100 years of Achille Castiglioni!
TLmag talks to Patricia Urquiola and Federica Sala about their curation of ‘A Castiglioni’ – a monolithic exhibition celebrating the Milanese design maestro
From lamps to car seats to exhibitions to spoons to architecture, Italian designer Achille Castiglioni (1918-2002) was prolific, playful and inquisitive. To commemorate the 100th anniversary of Castiglioni’s birth, La Triennale di Milano is hosting a major monographic exhibition celebrating this maestro of Italian design. Entitled A Castiglioni, the exhibition was curated by Patricia Urquiola in collaboration with Federica Sala. It presents well-known products of the designer in a new light as well as revealing never-seen-before drawings, photographs and discoveries that were uncovered during the intensive archival research process for the exhibition.
TLmag catches up with Patricia Urquiola and Federica Sala to find out more about ‘A Castiglioni’:
Hosting this exhibition in Castiglioni’s home town of Milan seems very fitting. Is this part of the reason that La Triennale di Milano chose to do this monumental exhibition?
Federica Sala: Yes, Castiglioni has a long deep history with the city of Milan. He was totally Milanese. He worked with all the biggest institutions in Italy and he taught in the polytechnic university in Milan throughout his career and therefore has helped to form generation after generation of designers. He has been very important for the city of Milan where his studio still remains.
How did you do the research for this exhibition?
Patricia Urquiola: It was very interesting to get the opportunity to dig into different archives. We analyzed the archives of the various foundations, such as the FAC (Fondazione Achille Castiglioni), the CSAC (Centro Studi e Archivio Della Comunicazione di Parma), brands with whom he collaborated like Alessi, Cassina, Mumac (Cimbali), DePadova, Flos, Kartell and Zanotta, archives of museums like Triennale and EDI and lastly private archives from individuals such as Aldo Ballo, Gregotti, Mulas e Sacchi.
It was fascinating to hear different stories from people who worked alongside him, a chance to get to know Achille in a more complete way and to have the confirmation of how much he was loved and appreciated professionally and humanly from everyone.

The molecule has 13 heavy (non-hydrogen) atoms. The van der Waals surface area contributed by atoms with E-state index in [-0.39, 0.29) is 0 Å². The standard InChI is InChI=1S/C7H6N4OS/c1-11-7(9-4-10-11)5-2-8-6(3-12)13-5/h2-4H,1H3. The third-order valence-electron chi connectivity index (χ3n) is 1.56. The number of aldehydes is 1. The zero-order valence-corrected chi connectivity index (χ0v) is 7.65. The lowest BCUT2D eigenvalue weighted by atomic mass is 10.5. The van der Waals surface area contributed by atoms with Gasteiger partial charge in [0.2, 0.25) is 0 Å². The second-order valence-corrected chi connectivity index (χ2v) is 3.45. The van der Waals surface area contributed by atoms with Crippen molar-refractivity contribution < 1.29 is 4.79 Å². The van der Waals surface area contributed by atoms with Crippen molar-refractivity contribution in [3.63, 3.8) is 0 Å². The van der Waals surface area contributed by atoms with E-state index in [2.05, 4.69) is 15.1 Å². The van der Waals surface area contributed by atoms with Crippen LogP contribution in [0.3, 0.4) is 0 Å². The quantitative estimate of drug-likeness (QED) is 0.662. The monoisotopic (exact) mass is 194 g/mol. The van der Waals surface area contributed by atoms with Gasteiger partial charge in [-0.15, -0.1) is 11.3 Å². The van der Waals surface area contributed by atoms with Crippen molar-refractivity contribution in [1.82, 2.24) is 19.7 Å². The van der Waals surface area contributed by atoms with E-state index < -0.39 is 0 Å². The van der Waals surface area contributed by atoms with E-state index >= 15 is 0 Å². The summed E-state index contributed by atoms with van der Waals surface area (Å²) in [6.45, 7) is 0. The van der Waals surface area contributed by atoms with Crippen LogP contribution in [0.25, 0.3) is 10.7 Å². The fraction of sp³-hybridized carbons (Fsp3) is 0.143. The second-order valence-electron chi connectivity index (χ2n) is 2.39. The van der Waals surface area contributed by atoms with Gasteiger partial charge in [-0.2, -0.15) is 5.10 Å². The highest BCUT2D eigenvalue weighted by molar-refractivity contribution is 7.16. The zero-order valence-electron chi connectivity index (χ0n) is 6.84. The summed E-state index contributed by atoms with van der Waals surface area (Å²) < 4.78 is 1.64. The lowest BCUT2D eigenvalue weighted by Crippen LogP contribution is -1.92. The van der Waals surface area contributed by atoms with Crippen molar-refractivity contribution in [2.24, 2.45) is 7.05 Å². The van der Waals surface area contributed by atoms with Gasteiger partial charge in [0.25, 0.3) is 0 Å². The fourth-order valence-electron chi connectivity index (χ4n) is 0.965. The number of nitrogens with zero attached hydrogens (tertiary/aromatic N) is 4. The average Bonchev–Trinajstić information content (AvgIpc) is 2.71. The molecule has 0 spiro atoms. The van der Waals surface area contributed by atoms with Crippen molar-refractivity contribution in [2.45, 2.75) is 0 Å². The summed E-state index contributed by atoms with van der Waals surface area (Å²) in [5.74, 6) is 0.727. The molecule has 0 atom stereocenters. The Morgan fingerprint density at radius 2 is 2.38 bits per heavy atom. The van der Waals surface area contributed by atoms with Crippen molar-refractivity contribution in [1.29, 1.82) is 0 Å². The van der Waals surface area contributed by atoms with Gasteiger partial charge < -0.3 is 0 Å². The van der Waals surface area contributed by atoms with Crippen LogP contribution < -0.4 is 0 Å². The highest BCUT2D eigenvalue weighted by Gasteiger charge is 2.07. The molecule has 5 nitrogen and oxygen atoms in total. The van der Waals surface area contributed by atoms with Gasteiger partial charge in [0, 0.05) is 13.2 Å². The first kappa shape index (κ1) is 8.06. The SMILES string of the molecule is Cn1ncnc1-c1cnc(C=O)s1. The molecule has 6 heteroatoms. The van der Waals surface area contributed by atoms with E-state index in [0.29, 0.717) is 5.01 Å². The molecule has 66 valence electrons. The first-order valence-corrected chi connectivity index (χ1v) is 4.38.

F.S: One of the more difficult things is that everyone knows Castiglioni – he is so well known. We really wanted to not be boring. We also wanted to underline some different aspects of his career. So we really forced the FAC to look deep into their cave. They had packets that have been closed for about 50 years.
Locating the different archives has been very interesting because sometimes you had a proper archive and other times we had to call the nephew of the cousin of the photographer at the time.
Were there any unexpected surprises in these archives?
P.U: It was great to find a very funny “artistic bill” and also to discover that in the scenography of Hispaniola that you can see the Allunaggio seat. We also found many never seen before projects like the egg-holder for Alessi and personalized congratulation letters from many designers and architects.
F.S: What surprised me most was how Castiglioni and his brother, Pier Giacomo Castiglioni – who worked with Achille Castiglioni until he died in 1968 – anticipated so many things.
For example, the work they made for the home exhibition in 1957. They put the television on an up-and-down system which was incredible because at that time televisions hardly existed in Italy and they were a huge piece of furniture. He was always years ahead in his thinking which is why most of his products are still in production, it is not just because they are design icons but because they are still relevant in their function.